X609 at Swanpool beach on 13th November 2018 (Greg Wills)

Many thanks to Ronald Klein in Germany who quickly replied to confirm that this was indeed one of his birds, ringed as a chick at Grabendorfer See in eastern Germany. The island colony does hold good numbers of breeding Caspian Gulls, but it's thought that there are also numerous hybrids produced in the colony. The consensus on this bird though is that it's a pure Caspian Gull and not a hybrid. Interestingly, this same bird was also seen at Newhaven, Sussex in September, with the photo below on the Sussex Ornithological Society news page.

X609 in Sussex in September 2018

Also of note in the melee of birds at Maenporth was an old friend not seen for a few years. Red S:037 was ringed as a rehabilitated bird at Secret World in Somerset, being released near Burnham on Sea in July 2011.

Colour-ringed juvenile gulls in the release pens at Secret World

It may well have originated in Cornwall, as it has since been seen at Newlyn (October 2011), Lizard (March 2014) and Swanpool, Falmouth (December 2014). It was actually the first bird from the project to be resighted away from the release site, so nice to still see it doing well!

Red S:037 at Swanpool in December 2014 (Samuel Perfect)
Red S:037 at Maenporth in November 2018 (Greg Wills)

15 November 2018

Welsh Stormies and Falmouth gulls

It's been a while since I've got round to blogging, but then it seems of late we've just been looking at colour-ringed gulls and not much else! But we did receive some interesting reports from BTO recently, involving Storm Petrels recaught at Skokholm Island in south Wales earlier in the year.

The Bird Observatory recaught no fewer than 11 birds ringed by us, including four on just one night (22nd July, when 142 were caught on the island). Of these 11, six had been ringed in 2015 and 2017 at Hot Point, Lizard, with the other six all ringed on 15th July at Gwennap Head, Porthgwarra. This further highlights the link between sites in the English Channel and Irish Sea.

As part of a PhD application for one group member we've also been looking at some of our gull data from Falmouth, so thought we'd share. So across all of our gull sites we've colour-ringed 276 birds, including 199 chicks. Just in Falmouth the figure is 140 birds colour-ringed, of which 85 were chicks. These Falmouth birds have then generated 509 sightings, with 63 of the 140 being seen at least once after ringing. Some of these have only been seen once, but our most reported bird has been seen 60 times now.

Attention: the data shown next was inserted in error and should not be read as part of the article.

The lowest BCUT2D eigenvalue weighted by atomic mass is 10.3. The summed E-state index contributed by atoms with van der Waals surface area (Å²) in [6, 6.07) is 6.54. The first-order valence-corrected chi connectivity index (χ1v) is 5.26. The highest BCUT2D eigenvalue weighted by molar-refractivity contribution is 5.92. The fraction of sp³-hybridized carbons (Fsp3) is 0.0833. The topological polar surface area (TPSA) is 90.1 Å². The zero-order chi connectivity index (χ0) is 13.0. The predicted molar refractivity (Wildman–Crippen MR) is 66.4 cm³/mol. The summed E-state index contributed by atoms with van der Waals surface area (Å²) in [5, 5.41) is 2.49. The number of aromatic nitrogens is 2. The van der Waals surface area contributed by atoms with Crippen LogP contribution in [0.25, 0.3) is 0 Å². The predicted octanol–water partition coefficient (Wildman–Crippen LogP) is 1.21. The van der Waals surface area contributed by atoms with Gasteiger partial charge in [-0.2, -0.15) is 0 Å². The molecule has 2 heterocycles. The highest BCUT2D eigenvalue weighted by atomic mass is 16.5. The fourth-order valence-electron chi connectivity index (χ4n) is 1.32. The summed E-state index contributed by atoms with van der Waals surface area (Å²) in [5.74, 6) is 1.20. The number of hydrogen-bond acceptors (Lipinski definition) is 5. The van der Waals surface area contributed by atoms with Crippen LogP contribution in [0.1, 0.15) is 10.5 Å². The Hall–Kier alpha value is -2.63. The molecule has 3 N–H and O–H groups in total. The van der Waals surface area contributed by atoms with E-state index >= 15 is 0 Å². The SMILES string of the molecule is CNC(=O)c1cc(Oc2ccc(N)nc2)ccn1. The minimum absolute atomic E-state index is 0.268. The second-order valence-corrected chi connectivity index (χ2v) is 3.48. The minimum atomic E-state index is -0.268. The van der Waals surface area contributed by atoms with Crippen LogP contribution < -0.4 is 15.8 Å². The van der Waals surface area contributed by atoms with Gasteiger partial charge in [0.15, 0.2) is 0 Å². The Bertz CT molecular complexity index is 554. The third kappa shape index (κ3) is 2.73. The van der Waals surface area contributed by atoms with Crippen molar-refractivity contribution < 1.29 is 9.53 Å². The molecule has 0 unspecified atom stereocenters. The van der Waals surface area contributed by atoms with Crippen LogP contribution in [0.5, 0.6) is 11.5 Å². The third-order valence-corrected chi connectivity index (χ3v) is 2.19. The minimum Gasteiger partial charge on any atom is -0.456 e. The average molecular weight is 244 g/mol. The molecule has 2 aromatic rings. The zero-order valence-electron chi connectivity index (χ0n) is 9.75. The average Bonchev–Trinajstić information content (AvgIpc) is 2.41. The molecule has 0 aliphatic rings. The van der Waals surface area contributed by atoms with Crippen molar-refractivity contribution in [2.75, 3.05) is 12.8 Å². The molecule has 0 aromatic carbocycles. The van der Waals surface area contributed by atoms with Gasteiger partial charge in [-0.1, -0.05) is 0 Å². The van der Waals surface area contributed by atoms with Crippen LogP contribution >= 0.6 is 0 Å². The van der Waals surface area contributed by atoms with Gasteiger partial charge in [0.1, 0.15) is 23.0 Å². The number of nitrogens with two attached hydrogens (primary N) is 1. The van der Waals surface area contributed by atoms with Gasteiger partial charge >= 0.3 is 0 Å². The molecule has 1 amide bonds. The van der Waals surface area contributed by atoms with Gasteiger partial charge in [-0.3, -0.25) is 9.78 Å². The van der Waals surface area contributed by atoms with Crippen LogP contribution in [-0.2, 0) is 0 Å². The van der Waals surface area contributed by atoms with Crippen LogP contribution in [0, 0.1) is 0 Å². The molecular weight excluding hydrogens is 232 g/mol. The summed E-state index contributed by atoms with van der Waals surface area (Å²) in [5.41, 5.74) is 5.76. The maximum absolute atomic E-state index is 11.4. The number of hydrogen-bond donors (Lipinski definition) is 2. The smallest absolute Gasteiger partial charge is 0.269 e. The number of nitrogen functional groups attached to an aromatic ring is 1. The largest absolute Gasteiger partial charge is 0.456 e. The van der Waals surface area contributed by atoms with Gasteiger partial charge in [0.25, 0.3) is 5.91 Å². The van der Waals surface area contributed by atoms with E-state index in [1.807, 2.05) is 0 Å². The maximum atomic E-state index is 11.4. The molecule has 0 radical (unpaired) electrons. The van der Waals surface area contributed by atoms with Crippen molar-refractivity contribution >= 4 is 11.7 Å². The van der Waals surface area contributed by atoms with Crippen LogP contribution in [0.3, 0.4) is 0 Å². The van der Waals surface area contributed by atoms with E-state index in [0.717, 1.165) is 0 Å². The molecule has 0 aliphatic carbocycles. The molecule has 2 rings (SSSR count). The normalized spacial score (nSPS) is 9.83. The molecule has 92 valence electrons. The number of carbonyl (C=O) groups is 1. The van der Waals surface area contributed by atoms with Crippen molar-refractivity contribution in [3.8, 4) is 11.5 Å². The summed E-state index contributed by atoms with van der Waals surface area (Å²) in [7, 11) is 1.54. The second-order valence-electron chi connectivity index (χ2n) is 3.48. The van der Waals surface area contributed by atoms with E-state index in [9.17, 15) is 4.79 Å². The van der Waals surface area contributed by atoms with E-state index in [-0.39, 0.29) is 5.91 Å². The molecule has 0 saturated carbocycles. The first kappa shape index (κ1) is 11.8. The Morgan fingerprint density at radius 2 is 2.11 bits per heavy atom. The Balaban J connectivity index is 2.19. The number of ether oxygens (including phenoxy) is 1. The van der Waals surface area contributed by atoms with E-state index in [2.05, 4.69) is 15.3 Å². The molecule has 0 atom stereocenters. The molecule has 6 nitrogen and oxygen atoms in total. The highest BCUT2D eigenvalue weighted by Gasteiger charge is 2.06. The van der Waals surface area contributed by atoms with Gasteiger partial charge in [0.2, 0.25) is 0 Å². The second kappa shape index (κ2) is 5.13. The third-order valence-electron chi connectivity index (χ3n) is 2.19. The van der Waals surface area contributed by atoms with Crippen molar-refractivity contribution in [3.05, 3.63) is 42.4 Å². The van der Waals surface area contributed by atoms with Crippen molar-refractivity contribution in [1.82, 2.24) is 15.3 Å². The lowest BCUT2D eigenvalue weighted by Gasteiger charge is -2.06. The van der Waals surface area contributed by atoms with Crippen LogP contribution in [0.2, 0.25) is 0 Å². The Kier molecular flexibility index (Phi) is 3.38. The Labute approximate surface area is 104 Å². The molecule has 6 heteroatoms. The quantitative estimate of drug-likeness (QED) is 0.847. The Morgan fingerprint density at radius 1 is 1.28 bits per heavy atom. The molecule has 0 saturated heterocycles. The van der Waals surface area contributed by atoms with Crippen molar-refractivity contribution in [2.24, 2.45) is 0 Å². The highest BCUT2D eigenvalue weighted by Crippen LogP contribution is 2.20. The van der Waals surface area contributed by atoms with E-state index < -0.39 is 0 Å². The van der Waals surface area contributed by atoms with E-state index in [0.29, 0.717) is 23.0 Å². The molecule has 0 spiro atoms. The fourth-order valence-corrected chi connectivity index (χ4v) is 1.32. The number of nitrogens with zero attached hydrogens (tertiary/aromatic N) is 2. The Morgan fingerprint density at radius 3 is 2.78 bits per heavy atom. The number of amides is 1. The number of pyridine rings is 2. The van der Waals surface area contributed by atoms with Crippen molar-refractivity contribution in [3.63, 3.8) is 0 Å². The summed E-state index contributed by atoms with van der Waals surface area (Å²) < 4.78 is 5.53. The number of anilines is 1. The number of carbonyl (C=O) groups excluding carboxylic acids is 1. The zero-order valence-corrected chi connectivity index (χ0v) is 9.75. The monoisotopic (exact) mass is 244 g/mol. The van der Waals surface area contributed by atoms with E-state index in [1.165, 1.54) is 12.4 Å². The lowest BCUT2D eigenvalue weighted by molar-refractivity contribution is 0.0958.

Number of resightings of individual birds colour-ringed in Falmouth

Obviously the more sightings we receive the better we understand their behaviours and movements, so if you are a local birder then please keep an eye out for our blue-ringed birds.

14 August 2018

Cornish Barn Owls in 2018

With all of our Barn Owl sites now visited for the year, it's a good time to crunch the numbers and see how they've fared this year. This is our eighth year of monitoring boxes in Cornwall, but we'll just compare 2018 to the last five years for ease:

20132014 2015 2016 2017 2018
Sites visited 32 44 41 47 64 85
Unoccupied 12
Occupied but no breeding 7
Average clutch size
(where observed)
3.64.6 5.2
Average brood size
(where observed)
2.43.5 3.3
Number of chicks ringed 1963 704790 126

The larger number of boxes visited is due to the funding from Paradise Park which has allowed us to really expand the scope of the project. There are several more new sites for 2018 as well which we hope will be occupied in the coming years. The high rate of unoccupied boxes is also due to the large number of new sites that birds have yet to move into.

However, we did see several regular sites unoccupied for the first time which may well be due to the mortality over the hard late winter weather. These two periods of snow cover won't have made it easy for birds to get in condition for breeding and it does seem that some regular sites weren't occupied, but those that did breed made the most of the good spring weather by laying quite big clutches (including a clutch of seven at one site). But we then saw one of the hottest and driest periods on record, which seriously stunted grass growth, and no grass means no voles. So most sites then saw significant brood reductions, though the average of 3.3 chicks still compared well to previous years.

We also think the 'Beast from the East' has had a greater impact on the breeding population than you might think, apparent by the number of birds breeding in their first year. This summer we've caught 15 adults already carrying rings, of which six were ringed as chicks in 2017. Compare this to the totals from the previous few years:

Year Ringed adults
Ringed as chick
previous year
2018  15 6
2017 11 0
2016 9 2
2015 8 2
2014 13 0

We can only assume that these birds (some at regular sites) were new recruits following the death of an 'original' adult, but if this has happened across the whole population then that my lead to quite a drop in the average breeding age. But that's why we do what we do and what the project is all about; understanding these changes in the county's Barn Owls.